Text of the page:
15. ACSYS - CliC - CIPO – WCRP – ACSYS CD ACSYS CD Content Arctic Science Summit Week Arctic Summit

  16. ACSYS Final Science Conference Progress in Understanding the Arctic Climate System The ACSYS Decade and Beyond 11-14 November 2003, Arctic and Antarctic Research Institute, St. Petersburg, Russian Federation

  17. Countries Where Cryosphere Occurs 95 countries identified with cryospheric components Cryosphere truly is global ACSYS, regional, -> CliC, global, based on a new approach – frozen water Permafrost, seasonal frozen ground Snow (cover), solid precipitation Fresh water (river-, lake-) ice Marine cryosphere (sea ice, ice shelves,…) Ice sheets, caps, glaciers Cryosphere

  18. Climate & Cryosphere, Goal and Objectives Tokyo, March 2000, a new WCRP core project, sunset in 2015 Principal Goal: To develop and contribute the knowledge of cryosphere into WCRP climate observing, research, modeling, assessment, prediction process and to determine the stability of the global cryosphere in changing climate Supporting Objectives: • Enhance the observation & monitoring of the cryosphere in support of process studies, model evaluation and change detection • Improve understanding of the physical processes and feedbacks through which the cryosphere interacts within the climate system • Improve the representation of cryospheric processes in models to reduce uncertainties in simulation of climate and predictions of climate change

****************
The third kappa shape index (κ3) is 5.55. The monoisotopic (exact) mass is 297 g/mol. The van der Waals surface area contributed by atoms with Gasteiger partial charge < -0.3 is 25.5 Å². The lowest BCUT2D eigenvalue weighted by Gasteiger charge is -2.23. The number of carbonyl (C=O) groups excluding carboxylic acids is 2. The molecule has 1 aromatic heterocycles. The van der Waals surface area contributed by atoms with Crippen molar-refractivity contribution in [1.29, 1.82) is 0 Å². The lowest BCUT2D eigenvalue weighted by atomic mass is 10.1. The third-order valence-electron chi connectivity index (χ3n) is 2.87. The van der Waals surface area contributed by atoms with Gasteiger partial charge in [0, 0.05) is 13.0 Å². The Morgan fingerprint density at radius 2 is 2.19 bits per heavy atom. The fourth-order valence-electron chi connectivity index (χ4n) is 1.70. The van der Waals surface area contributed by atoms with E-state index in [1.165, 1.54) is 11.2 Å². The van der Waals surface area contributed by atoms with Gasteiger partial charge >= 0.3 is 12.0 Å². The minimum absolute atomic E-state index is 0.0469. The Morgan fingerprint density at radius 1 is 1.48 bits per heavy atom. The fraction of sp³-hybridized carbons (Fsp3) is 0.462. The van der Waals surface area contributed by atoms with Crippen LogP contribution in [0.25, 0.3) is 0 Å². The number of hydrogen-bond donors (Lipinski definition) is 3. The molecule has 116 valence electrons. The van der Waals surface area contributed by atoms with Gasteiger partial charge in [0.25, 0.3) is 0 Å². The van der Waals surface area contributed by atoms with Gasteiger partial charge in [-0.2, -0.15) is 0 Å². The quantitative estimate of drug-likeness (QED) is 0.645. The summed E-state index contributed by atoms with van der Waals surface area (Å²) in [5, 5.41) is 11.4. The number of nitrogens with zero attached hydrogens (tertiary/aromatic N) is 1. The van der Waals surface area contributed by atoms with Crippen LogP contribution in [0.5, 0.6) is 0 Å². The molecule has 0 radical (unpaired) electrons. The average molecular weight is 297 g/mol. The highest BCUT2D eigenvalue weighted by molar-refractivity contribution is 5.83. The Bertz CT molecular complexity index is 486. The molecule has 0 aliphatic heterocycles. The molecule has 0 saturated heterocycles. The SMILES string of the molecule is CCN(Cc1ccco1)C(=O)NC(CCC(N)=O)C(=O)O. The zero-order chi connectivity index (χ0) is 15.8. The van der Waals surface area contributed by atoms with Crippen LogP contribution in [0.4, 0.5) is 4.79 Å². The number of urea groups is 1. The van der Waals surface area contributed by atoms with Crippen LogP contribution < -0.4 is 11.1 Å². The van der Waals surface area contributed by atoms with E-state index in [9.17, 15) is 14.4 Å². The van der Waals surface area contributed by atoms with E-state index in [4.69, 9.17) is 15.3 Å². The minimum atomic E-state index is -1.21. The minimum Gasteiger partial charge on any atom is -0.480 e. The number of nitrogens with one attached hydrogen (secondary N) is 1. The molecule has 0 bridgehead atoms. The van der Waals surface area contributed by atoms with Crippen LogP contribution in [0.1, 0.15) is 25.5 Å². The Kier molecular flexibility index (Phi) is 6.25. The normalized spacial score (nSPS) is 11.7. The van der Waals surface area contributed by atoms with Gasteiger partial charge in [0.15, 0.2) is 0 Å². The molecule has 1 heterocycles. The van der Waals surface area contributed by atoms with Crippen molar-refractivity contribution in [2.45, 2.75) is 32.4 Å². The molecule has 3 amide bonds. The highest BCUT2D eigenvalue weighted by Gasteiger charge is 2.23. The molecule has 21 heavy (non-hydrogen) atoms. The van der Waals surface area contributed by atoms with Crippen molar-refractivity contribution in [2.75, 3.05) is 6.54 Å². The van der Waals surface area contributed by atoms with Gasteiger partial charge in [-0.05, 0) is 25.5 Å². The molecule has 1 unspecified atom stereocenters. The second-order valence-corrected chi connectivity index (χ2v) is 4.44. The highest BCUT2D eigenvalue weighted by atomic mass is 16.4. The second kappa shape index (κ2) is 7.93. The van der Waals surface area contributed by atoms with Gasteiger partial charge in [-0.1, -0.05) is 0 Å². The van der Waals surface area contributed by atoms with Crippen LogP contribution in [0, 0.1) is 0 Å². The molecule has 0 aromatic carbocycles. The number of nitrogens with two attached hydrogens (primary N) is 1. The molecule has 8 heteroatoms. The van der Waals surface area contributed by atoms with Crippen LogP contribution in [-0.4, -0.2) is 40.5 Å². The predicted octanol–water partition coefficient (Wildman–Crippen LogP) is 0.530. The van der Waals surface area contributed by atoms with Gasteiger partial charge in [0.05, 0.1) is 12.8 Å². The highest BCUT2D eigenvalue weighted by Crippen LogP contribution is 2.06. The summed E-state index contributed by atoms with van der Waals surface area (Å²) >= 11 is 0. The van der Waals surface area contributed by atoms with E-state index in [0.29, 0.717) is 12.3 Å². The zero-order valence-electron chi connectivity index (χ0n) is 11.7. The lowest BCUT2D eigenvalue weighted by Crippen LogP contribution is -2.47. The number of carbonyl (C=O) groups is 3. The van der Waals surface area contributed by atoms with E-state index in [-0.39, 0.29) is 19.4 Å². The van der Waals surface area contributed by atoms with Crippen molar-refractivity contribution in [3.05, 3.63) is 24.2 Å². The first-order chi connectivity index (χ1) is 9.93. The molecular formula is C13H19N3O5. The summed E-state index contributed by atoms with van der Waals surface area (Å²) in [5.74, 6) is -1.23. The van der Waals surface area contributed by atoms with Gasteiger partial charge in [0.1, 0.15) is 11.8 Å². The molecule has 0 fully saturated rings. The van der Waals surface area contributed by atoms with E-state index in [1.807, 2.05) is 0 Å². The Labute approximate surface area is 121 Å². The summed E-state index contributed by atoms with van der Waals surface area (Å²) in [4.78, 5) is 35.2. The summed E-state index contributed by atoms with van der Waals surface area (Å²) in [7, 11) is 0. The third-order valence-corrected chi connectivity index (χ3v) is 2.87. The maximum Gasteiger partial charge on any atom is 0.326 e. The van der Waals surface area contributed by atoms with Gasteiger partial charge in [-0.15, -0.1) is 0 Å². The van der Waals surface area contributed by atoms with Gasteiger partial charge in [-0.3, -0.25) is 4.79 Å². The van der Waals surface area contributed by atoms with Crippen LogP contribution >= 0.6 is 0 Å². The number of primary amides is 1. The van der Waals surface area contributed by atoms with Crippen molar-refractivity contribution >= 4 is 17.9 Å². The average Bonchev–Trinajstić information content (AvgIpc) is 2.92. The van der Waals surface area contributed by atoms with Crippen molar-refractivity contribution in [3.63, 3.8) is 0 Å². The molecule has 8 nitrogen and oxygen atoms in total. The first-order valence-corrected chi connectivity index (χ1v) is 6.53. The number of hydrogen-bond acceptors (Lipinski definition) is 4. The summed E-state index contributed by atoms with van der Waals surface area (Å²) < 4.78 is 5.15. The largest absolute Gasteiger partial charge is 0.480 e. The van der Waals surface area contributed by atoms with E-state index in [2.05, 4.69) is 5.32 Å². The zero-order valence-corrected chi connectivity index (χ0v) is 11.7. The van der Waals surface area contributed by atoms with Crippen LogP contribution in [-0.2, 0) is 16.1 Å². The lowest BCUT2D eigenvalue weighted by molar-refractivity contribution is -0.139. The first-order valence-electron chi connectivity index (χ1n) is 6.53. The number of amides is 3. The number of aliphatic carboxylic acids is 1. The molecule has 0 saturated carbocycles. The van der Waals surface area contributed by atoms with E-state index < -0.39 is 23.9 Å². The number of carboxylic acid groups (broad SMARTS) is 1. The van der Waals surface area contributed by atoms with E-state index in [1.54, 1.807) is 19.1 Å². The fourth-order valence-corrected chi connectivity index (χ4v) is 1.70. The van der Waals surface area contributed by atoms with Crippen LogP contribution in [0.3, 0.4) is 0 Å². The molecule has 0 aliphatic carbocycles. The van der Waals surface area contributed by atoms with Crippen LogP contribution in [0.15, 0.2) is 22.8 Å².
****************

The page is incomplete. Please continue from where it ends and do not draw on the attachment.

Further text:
19. Modeling Activities • Sea-Ice Model Intercomparison Project (SIMIP2) - dynamic, thermodynamic • Arctic Ocean Model Intercomparison Project (AOMIP) • Arctic Regional Climate Model Intercomparison Project (ArcMIP) • Ice sheet model intercomparison (ISMINT) • Permafrost modeling (workshop, with IARC and IPA) • Southern Ocean Modeling (review) • Ice Shelf Ocean Model Intercomparison being planned; • parameterization of vertical mixing; tracer uptake; P-OMIP underway, but not too much interaction with NEG so far. • Snow model intercomparison (with ICSI, SnowMIP, SnowMIP-2) • Parameterizations of land processes in cold climate areas (PILPS2e) Courtesy J. Christensen

  20. Cryospheric Observing System, an IGOS-P proposalby CliC and SCAR, to be led by CliC OPP Combined system for observations of soil, meeting requirements of hydrology, geocryology, climate and biogeochemical modelling • GCOS/GTOS: GTN-P, GTN-G, GTN-H, CALM, etc. • ARCTIC-HYCOS, etc. • AOOS • SO OS • GOOS and JCOMM sea-ice compartments • WGMS, GLIMS Marine Cryosphere Alpine Cryosphere IGOS-P 11, 27 May 2004, Rome MODIS snow cover survey – after K. Steffen